1. Private Tutor. To start this business, you would have to be qualified in at least one academic subject, have some teaching skills and experience (being a training instructor could qualify). The subjects usually requiring tutoring are math, foreign language and any of the sciences. It's less demanding than full-time teaching and you don't have to put up with the bureaucracy. It will undoubtedly be evening and (perhaps) weekend work, but you can charge anywhere from $25 to $75 per hour depending on the subject.

  2. Errand runner/driver. Many businesses today are in need of a runner to bring material around from place to place. A company which does a lot of printing may need constant business to printer assistance. As long as you have your own car and are a safe driver, you're in business. You don't need to learn anything about computers, either. You're simply in business. You will likely always be on call during the week (maybe Saturdays), and if you don't like traffic this could be a problem. You should be able to canvass local businesses for work and be paid upwards of $10 per hour. Your auto insurance agent should be informed of the new use for your car.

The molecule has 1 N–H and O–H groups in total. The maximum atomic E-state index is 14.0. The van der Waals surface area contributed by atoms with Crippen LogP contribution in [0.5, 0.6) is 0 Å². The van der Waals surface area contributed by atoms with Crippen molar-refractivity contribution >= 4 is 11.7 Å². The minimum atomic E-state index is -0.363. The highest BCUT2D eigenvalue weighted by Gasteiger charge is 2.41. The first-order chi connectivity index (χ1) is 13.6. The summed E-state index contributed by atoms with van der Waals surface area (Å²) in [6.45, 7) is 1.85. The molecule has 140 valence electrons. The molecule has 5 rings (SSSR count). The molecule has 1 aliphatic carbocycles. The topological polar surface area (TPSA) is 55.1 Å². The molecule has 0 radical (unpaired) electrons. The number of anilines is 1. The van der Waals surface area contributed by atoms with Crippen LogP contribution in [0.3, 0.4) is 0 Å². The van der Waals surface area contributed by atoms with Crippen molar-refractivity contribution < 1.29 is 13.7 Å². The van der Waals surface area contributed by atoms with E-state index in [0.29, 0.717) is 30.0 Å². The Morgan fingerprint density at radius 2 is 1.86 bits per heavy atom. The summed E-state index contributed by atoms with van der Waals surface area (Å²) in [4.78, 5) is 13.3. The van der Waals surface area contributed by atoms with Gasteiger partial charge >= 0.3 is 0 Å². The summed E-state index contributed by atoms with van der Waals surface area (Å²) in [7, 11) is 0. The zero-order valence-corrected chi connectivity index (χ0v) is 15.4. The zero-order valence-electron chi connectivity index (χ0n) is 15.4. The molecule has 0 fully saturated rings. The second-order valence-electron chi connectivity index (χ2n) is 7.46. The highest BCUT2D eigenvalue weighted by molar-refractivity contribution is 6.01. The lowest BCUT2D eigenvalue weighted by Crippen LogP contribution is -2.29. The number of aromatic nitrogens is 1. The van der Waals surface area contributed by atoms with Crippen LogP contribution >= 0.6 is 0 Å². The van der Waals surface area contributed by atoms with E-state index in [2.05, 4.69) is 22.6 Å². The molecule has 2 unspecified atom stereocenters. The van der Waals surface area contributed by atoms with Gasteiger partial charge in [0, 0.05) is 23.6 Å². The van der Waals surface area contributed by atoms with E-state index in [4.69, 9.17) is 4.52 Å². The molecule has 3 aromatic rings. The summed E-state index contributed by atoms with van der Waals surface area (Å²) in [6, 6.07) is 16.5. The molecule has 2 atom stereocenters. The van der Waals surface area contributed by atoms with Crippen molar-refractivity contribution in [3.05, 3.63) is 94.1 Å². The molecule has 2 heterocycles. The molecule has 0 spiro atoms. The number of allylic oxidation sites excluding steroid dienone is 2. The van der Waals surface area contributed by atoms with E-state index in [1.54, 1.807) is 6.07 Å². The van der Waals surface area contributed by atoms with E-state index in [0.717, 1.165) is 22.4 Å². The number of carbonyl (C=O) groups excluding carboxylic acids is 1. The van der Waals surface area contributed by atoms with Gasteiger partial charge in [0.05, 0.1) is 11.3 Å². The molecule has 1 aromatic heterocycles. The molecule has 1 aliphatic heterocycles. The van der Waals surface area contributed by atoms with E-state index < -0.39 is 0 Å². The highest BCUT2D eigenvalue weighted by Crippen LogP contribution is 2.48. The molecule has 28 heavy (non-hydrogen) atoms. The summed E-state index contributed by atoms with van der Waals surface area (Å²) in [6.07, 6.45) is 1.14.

3. Computer services for small businesses. You'll need a computer, laser or bubble jet printer and a fax machine to offer these services, but many small businesses need the assistance. It might be in copywriting, mailing programs, newsletters or maintaining a billing follow-up database. You can charge from $20 per hour and up depending on the work. It's easy to get going since you've already got the computer in your home. Canvass businesses locally for work after you've devised an attractive flyer listing and selling your services.

There are other jobs that may require more set-up, but can be fantastic money-making opportunities. Among these are:

  1. Tax preparer/bookkeeping services. Being computer literate will help you handle several dozen clients all at once. You may need some training if you are not a CPA, but software programs today make it easier to walk through even the most complex tax situations. You will be overwhelmed during the tax season of January to April, but you can charge from $25 to $50 per hour and make enough during the first four months of the year to almost get you through the remaining months.